First, make sure that the following specs are on place:

File type.mp4, .mov or .m4v
File size2 GB max
EncodingH.264 or H.265
Length4 seconds – 15 minutes
Descriptionup to 500 characters long, although only the first few lines will show in the feed
Aspect ratioPinterest accommodates standard video sizes including widescreen (16:9), square (1:1) and vertical (9:16, 4:5, 2:3).

Tip: videos are performing really well on Pinterest and are great tools if you want to show a place to visit, how to do something or showcase a product in use. Keep video between 15 and 30 seconds. Don’t rely on audio because lots of people watch it silenced. You can use captions or text overlay ONLY if that serves a purpose or adds value to that pin or places it into a context without compromising your photo. 

Now choose the right words to describe it. 

Words are important for SEO but with words, we also complement something visually pleasing, we convey an attitude and encourage someone to take action. With your words, you can reach out to that person who is looking for that specific product. 

40% of pins on Pinterest come from search results and related pins. Remember that. 

Use a call to action to make pinners want more: “shop our last collection”, “it’s on sale”…

But keep in mind two things: 

  1. Does the picture you have chosen do the job by itself or would it benefit from text overlay?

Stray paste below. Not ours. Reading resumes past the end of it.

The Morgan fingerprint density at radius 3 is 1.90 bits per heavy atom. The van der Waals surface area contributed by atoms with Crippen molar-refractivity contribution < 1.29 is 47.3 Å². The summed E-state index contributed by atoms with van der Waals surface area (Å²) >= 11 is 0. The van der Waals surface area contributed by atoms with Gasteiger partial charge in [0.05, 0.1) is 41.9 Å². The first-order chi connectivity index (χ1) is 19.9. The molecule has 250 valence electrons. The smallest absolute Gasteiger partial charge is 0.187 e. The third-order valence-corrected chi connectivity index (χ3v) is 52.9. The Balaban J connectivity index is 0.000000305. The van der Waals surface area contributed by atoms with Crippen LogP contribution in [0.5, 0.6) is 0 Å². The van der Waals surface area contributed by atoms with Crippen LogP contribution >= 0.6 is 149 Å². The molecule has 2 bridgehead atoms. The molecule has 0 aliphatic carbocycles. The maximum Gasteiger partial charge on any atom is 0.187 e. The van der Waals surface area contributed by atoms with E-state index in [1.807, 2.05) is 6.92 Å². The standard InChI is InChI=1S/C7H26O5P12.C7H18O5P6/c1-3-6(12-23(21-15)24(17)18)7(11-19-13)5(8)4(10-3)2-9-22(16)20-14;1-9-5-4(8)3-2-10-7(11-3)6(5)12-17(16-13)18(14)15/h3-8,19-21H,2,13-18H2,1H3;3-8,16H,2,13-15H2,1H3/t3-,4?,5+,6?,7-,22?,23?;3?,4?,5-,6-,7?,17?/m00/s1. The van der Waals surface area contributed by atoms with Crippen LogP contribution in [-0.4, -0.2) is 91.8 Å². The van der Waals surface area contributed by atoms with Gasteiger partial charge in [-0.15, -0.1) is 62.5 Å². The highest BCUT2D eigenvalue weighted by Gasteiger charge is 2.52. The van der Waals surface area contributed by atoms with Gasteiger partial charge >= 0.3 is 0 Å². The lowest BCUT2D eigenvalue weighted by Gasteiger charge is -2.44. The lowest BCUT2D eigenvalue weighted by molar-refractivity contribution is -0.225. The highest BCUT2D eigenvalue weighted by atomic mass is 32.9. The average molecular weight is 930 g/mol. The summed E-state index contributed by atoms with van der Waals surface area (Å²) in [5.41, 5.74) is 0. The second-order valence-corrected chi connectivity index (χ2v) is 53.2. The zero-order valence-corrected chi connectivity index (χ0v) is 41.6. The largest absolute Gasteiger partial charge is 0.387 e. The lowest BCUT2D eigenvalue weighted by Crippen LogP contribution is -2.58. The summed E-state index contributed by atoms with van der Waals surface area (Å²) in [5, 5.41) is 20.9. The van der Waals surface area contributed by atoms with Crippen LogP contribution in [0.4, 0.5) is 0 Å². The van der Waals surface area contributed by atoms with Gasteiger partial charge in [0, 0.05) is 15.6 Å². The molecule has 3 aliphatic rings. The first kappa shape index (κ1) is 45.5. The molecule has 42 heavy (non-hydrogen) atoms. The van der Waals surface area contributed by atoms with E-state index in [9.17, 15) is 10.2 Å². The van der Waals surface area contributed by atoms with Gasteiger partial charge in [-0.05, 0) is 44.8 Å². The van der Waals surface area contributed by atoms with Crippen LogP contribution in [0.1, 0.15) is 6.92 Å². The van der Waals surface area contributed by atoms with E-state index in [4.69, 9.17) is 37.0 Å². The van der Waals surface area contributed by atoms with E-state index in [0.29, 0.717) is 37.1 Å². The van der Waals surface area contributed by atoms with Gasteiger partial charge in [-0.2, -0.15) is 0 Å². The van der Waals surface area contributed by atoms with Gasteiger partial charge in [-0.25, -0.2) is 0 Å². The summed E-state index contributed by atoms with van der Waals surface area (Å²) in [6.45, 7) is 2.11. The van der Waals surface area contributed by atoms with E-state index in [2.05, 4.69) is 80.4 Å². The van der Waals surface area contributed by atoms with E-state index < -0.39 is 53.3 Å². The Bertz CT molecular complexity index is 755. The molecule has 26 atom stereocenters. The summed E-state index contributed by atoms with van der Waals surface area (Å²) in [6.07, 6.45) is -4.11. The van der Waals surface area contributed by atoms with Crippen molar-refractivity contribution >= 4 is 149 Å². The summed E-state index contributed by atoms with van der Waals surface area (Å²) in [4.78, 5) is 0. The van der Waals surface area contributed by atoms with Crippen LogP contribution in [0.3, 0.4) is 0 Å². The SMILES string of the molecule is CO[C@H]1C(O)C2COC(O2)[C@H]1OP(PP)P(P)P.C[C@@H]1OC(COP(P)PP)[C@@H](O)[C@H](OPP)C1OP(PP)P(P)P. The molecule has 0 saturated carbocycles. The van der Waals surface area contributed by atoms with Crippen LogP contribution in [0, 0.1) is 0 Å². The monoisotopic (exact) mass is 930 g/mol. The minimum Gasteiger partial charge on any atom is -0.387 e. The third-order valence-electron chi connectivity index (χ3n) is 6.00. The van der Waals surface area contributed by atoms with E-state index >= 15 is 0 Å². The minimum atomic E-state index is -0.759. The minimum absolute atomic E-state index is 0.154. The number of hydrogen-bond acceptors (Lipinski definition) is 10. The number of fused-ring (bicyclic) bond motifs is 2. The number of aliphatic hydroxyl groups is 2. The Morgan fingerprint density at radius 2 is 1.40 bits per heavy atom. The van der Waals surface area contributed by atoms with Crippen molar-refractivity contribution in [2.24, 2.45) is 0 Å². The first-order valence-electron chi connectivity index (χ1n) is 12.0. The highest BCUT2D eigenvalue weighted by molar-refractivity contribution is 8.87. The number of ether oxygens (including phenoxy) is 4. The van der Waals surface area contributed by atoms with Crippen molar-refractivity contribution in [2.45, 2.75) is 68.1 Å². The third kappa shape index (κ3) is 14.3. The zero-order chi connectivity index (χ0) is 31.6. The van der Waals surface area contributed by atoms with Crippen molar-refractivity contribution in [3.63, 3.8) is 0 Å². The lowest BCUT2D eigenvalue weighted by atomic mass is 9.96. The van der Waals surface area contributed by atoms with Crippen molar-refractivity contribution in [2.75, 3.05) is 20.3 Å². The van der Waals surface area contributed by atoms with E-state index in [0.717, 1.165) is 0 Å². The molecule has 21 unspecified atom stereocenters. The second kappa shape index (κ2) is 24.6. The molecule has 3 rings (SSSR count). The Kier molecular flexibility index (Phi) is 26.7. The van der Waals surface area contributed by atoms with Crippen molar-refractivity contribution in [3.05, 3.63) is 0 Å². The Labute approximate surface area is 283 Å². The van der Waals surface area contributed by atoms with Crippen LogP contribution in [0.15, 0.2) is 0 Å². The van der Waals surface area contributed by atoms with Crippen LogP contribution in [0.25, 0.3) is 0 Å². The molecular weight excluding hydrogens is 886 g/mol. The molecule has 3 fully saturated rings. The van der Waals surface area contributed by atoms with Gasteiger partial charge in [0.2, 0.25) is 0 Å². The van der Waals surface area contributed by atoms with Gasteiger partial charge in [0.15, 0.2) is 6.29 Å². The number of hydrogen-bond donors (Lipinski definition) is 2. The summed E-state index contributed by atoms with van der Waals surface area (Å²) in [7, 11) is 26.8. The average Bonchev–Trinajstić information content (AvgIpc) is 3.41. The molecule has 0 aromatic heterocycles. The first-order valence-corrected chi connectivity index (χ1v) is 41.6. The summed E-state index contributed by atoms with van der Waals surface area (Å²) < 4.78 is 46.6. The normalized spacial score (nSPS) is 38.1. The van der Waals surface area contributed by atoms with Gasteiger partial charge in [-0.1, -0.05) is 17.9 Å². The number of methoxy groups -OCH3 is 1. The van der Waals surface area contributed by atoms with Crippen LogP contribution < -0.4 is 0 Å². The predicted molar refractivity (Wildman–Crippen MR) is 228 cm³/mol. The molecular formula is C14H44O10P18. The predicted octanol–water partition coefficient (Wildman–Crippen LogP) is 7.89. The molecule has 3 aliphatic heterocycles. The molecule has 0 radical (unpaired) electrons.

2. What do you want your pinner to do after they have pinned on your image: purchase, download, opt-in or sign-up?

And go vertical! 

85% of pinners use Pinterest on mobile, which means that is crucial your pin is optimised for the mobile space. (Pinterest, Global analysis 2017).

Tips: if you sell a product, try to put it within a context. Pinterest isn’t Amazon. Products here are about feelings and lifestyle photos perform better. With the carousel option, you can also show how the product can be used in everyday life. 

Do you sell pillows? Photograph them on a couch, on a bed undone, piled up in a corner, inside a basket with a dog sleeping on top of them. Create a story and context. 

Show how that product could fit in the life of the pinner. 

When you create a new layout, test it first in a secret board and check it on your phone. If it’s readable and visually appealing then you can post it. 

Now, where should I pin?

In the appropriate board, you’ve created for that content. 

The one where all your work is. It doesn’t need to be called “my IG” but it needs to be your mainboard: your blog, shop, portfolio…

Use your Pinterest presence to dig deeper into visual storytelling. 

How? Using ALL your visual content.

You can create a themed storytelling feed that groups your visual content into different boards if you like. 

How? Do you sell a product? Where can I use this product? How? When? Answer these questions and create the boards accordingly.

Already made that. Another “strategy”?

If you are, for example, a lifestyle/travel photographer and you work only within your country, create boards about your country that can establish you as a reference/authority for it. 

Why should I do this?

For Google. 

Even if simply doing this isn’t enough, because stories have meaning. 

“They weave together events in a way that demonstrates purpose and consequence”. No single image tells a story. Multiple images that are linked together by a visual narrative tell a story. Every image is a chapter in the story and each will tell a tale that guides the spectator from an opening to a conclusion. A series of photographs make a story. And this series creates your brand. 

Always remember that your first and last image are the most important (in a blog post for example). They are called “goal images” – the type of images that open and close the series to grab a viewer’s attention. 

This is storytelling…

Love you, Antonella